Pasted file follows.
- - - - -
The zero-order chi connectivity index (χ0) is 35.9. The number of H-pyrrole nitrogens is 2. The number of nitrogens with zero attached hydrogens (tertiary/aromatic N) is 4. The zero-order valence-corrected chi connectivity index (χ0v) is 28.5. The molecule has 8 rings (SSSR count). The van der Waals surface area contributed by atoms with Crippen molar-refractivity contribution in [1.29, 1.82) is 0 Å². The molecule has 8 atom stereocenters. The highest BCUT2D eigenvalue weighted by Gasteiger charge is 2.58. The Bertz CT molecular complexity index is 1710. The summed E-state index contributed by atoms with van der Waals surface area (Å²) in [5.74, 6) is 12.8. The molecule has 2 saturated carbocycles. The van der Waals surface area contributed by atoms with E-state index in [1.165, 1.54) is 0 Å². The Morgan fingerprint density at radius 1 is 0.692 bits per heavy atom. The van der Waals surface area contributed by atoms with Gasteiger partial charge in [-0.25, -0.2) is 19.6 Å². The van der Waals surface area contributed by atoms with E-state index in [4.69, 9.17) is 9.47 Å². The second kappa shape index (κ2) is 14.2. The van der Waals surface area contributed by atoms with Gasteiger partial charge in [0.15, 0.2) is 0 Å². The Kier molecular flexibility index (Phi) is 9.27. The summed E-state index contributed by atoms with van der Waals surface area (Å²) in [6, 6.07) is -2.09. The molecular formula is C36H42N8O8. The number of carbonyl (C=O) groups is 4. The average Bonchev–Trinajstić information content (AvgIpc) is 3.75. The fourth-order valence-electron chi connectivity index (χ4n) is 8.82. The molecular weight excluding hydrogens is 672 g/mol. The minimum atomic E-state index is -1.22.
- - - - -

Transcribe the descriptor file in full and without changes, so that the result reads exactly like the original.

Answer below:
The zero-order chi connectivity index (χ0) is 35.9. The number of H-pyrrole nitrogens is 2. The number of nitrogens with zero attached hydrogens (tertiary/aromatic N) is 4. The zero-order valence-corrected chi connectivity index (χ0v) is 28.5. The molecule has 8 rings (SSSR count). The van der Waals surface area contributed by atoms with Crippen molar-refractivity contribution in [1.29, 1.82) is 0 Å². The molecule has 8 atom stereocenters. The highest BCUT2D eigenvalue weighted by Gasteiger charge is 2.58. The Bertz CT molecular complexity index is 1710. The summed E-state index contributed by atoms with van der Waals surface area (Å²) in [5.74, 6) is 12.8. The molecule has 2 saturated carbocycles. The van der Waals surface area contributed by atoms with E-state index in [1.165, 1.54) is 0 Å². The Morgan fingerprint density at radius 1 is 0.692 bits per heavy atom. The van der Waals surface area contributed by atoms with Gasteiger partial charge in [-0.25, -0.2) is 19.6 Å². The van der Waals surface area contributed by atoms with E-state index in [4.69, 9.17) is 9.47 Å². The second kappa shape index (κ2) is 14.2. The van der Waals surface area contributed by atoms with Gasteiger partial charge in [0.15, 0.2) is 0 Å². The Kier molecular flexibility index (Phi) is 9.27. The summed E-state index contributed by atoms with van der Waals surface area (Å²) in [6, 6.07) is -2.09. The molecular formula is C36H42N8O8. The number of carbonyl (C=O) groups is 4. The average Bonchev–Trinajstić information content (AvgIpc) is 3.75. The fourth-order valence-electron chi connectivity index (χ4n) is 8.82. The molecular weight excluding hydrogens is 672 g/mol. The minimum atomic E-state index is -1.22.